Our Spring Semester COVID Testing Approach
Dear Lewis & Clark community,
As we navigate the ongoing pandemic, we want to share with you how we anticipate monitoring, mitigating, and managing COVID-19 in our community this semester.
After completing re-entry testing of 2,275 persons studying or working on campus, we can say that initial results are encouraging. Thanks to a mix of measurement and behavioral tools: PCR saliva testing, effluent testing, and enhanced social distancing measures, we’re seeing a positivity rate of just 0.26%. The half dozen positive cases with current campus impact are being managed through rapid isolation, contact tracing, and quarantine protocols, as well as support for those living in isolation or quarantine on the campus. We owe a great debt of gratitude to staff, faculty, and students who are working tirelessly to keep our campus as healthy as possible.
Although encouraging, these results cannot allow us to become complacent, especially given the pandemic’s overall trajectory and the recent emergence of new and more transmissible variants of the virus. We must all remain vigilant about maintaining personal health and safety best practices: wear your mask, wash your hands, maintain social distance. In addition, we are beginning the semester with a multi-pronged approach to testing.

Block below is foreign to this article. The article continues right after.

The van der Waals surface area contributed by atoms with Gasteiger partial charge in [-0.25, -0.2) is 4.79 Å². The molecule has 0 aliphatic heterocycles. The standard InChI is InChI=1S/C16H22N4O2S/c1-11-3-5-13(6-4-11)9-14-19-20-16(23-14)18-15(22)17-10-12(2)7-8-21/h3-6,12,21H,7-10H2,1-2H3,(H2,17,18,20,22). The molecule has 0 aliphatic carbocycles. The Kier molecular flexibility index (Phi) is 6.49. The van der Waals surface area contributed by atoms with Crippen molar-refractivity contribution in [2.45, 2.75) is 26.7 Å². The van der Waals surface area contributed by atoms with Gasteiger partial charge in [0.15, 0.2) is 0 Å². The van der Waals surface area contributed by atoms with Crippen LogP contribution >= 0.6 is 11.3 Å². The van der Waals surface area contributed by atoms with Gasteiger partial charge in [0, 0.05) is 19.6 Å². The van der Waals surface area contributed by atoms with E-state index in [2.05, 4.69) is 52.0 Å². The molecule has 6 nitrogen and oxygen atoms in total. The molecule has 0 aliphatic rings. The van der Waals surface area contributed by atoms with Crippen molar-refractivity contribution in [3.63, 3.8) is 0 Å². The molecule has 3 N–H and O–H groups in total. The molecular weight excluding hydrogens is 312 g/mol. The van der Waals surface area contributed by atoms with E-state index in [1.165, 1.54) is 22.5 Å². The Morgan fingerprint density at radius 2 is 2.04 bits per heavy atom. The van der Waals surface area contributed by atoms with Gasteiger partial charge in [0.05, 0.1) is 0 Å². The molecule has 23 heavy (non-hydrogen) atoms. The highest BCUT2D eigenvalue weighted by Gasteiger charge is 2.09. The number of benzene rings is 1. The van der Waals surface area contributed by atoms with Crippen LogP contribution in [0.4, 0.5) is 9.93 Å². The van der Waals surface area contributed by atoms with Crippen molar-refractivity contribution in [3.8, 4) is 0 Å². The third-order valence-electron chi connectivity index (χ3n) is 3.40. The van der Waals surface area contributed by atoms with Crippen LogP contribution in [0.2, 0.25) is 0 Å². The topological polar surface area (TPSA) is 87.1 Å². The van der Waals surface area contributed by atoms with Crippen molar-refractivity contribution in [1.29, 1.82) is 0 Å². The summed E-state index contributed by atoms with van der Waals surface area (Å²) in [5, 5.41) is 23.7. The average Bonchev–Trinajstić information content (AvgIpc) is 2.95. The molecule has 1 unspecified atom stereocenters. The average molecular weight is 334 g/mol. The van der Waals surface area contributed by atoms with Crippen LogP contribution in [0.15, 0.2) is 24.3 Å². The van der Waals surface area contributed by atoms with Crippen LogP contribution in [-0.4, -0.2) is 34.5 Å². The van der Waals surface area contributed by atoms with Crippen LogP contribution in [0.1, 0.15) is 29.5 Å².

Our testing approach is built on three pillars:
Implement surveillance testing: Starting next week, the College will conduct weekly testing clinics for a sampling of persons on campus (e.g., a portion of on-campus students, off-campus students, employees in close contact with students).
Continue effluent testing: Monitoring the wastewater leaving our residential buildings on campus serves as an additional indicator of the presence of virus on campus, an early warning system of sorts. It helps us watch for potential hot spots and will help inform decisions about who should be included in surveillance testing samples.
Learn and adjust: If this pandemic has taught us anything, it is that situations change quickly and we need to remain as flexible and nimble as possible. As we did in the fall semester, we will assess the facts and modify our approach as needed. We will monitor and consider the trajectory of the virus in the metropolitan area. And we will communicate with the campus quickly, regularly, and transparently.
As we work to keep our community safe and healthy, it is imperative that each of us do what is required of us, particularly when it comes to testing. When you are contacted to come in for a PCR saliva test, please do everything in your power to comply. Our approach is designed to be as efficient and sustainable as possible. Tracking down individuals who have not been tested is time-consuming and wasteful. This process goes well only if we all work at the same purpose.
We will continue to monitor the availability of vaccines and will continue to advocate for members of our community to be prioritized as the vaccine rollout moves forward. We know that widespread administration of vaccines is essential to our ability to return to normal.
In the meantime, please watch for and read promptly any emails about testing and respond to any calls you might receive regarding contact tracing. It is more important than ever that we work together to protect ourselves and our community.